Find below the iron ore price table for October 25, 2013:
Rebar futures fell sharply again. Here are the charts. For spot:
The spot/swap spread:
For rebar average:
And the spot/rebar spread:
What can one say other than “boring”. The volatility we’ve come expect in the iron ore price is missing in action. Although paper markets still see it physical is not. Whether this is sustainable for the future I don’t know. All reports suggest demand for iron ore is weak but now that the traders have a smaller influence on price and the great Chinese stockpile is run down (port stocks came in slightly down at 79 million tonnes last week) the miners themselves seem able to to keep the price levitating.
A quote from Caixin a few weeks ago is apposite today:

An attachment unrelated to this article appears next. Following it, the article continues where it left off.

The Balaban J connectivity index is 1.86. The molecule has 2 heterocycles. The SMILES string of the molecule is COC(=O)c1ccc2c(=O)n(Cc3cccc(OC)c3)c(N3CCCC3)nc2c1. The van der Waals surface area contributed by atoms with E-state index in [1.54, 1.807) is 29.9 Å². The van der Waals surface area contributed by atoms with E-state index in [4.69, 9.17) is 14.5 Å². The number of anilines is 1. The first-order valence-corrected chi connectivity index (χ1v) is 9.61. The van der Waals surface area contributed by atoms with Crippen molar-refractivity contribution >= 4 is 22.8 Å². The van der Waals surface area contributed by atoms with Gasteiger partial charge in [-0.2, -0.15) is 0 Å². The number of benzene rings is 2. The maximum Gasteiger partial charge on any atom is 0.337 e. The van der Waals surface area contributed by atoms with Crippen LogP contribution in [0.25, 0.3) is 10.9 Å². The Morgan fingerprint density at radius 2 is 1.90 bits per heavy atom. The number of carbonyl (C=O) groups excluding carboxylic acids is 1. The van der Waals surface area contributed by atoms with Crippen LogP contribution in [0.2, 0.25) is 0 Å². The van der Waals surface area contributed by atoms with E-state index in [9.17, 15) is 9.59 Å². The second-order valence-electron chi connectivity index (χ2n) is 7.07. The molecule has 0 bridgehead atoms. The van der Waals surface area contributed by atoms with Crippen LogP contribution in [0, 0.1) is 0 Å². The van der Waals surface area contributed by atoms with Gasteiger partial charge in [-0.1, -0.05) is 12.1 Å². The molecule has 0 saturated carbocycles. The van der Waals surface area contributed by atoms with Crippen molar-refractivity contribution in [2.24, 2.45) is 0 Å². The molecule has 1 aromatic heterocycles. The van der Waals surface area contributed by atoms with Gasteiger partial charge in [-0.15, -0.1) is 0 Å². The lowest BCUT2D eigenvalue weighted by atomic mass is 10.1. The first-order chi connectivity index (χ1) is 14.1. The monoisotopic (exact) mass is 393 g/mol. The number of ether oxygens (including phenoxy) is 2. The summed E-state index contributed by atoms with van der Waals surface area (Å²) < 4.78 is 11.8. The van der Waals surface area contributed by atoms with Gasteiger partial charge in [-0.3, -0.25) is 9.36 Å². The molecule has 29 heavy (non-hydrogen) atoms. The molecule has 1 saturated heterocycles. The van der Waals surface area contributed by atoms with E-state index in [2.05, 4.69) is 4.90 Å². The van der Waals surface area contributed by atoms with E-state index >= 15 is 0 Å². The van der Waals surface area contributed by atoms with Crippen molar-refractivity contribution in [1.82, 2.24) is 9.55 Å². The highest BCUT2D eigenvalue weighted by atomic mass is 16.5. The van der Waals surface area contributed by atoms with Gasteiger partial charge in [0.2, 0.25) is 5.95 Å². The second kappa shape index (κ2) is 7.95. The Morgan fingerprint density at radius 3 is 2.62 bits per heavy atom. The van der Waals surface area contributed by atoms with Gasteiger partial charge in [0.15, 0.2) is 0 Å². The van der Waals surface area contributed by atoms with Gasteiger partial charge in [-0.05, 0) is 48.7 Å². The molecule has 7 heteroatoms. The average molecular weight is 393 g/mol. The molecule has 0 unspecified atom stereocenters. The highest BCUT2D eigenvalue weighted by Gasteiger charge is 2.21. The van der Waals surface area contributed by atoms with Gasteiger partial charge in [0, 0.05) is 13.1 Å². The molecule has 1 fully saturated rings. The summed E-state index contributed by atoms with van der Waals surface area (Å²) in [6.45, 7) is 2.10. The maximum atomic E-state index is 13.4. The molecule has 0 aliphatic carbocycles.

The balance of supply and demand or even excess supply may not come as early as buyers expect. But in response to possible pressure, mines have begun to adjust their sales strategies.
“We import around 15 million tons of ore a year,” the purchasing manager at the Hebei steel mill said. “This year long-term contracts were around 4 million tons; next year will increase somewhat to 9 million tons. (Purchases from) FMG doubled. Rio Tinto also nearly doubled.”
He also said that due to the increase in production, the previous monopoly coalition between the Big Three producers would gradually dissolve due to their own interests.
Some analysts say that by guaranteeing shipments through behind-the-scenes “contract ore,” mines can keep new capacity from entering into tender channels and pulling down prices.
That sounds right today. If true, the supply and demand balance will have to tip into material surplus to break the cartel.